Charter study group hears pros and consof its list of ‘pros and cons’

Residents review commission’s work so far

By:John Patten
   Residents took to the microphone at the April 25 Charter Study Commission meeting to present their views on the commission’s progress, forms of government and other towns.
   The meeting was planned as one of three meetings open for public comment, as the commission wraps up its consideration of the township committee form of government and prepares to interview officials and experts on the mayor-council form.
   The commission was empanelled in December after voters approved the study to consider whether Hillsborough should change from the current township committee form of government to one of the forms allowed by state law. The ballot issue followed a petition drive to change to a mayor-council form of government on the November 2005 ballot.
   While many at last week’s meeting, including former Mayor Steven Sireci, focused remarks on the experiences of other towns, some were more interested in the commission’s methods and reporting.
   Baird Drive resident Frank Herbert suggested the commission expand its table listing the positive and negative features of the current form of government. Mr. Herbert felt the lists should reflect the positive and negative aspect of each feature.
   "Have three columns," Mr. Herbert suggested. "First column state a fact; in the second column have here’s why it’s good; third column have why it’s bad."
   Mr. Herbert’s comment points out the challenges to defining features of the governments facing the commissioners. Several other residents reviewed the list with their own perspectives on the pros and cons of township committees.
   "What I always tell people is that whenever you vote a committee member, you’re voting for a potential mayor," Township Committeeman Carl Suraci said, regarding the list’s inclusion of not directly electing the mayor as a negative feature.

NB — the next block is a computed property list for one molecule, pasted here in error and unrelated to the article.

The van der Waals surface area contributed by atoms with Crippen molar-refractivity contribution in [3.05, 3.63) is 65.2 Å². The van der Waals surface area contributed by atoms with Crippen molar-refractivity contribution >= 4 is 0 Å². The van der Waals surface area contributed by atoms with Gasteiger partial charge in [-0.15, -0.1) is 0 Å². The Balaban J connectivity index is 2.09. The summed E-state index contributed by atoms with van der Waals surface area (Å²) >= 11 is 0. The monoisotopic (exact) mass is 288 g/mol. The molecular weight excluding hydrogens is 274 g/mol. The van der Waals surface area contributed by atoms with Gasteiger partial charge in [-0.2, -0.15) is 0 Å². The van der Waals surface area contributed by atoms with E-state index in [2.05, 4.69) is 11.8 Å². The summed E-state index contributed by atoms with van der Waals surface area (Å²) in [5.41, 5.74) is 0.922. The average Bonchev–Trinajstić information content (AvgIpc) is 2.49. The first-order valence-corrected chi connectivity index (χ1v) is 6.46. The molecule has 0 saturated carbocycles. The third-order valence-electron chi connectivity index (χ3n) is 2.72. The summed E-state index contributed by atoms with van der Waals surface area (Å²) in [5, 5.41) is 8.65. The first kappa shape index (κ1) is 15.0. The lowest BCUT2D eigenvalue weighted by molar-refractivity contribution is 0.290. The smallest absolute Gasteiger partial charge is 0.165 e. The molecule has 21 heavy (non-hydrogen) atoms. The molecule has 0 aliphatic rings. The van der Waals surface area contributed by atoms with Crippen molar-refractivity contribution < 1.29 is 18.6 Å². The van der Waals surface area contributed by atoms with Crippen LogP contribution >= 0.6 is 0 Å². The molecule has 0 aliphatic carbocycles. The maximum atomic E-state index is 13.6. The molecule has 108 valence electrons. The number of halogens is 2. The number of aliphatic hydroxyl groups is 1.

Mr. Suraci said the commission shouldn’t rely too heavily on charter studies undertaken in other towns, since "Hillsborough is very unique."
   "Every town is not unique," Commission Chairman Chris Jensen said. "They all deal with taxes, they all deal with schools and garbage and snowplowing."
   Garretson Lane resident Valerie Chaucer-Levine noted the current form of government assures the mayor will always be of the majority party, which she viewed as a negative.
   "We have established to everybody that we do not elect the mayor," she said. "The mayor will always be a member of the majority party — they can never be a minority member."
   Conover Drive resident Greg Gillette noted that he’s not heard anything to indicate one form of government would be nay better than another at addressing problems in a community.
   "I want residents to understand no government is going to be a panacea," he said. He added people should know they can’t pick and choose features of government to adopt, that it’s not "a la carte."
   "You have to get the complete dinner," he said. "It’s not just a matter of saying ‘we want a directly elected mayor but we don’t want a council.’"
   The commission will meet again Wednesday at 7:30 p.m. in the municipal courtroom to continue discussion of the mayor-council forms of government.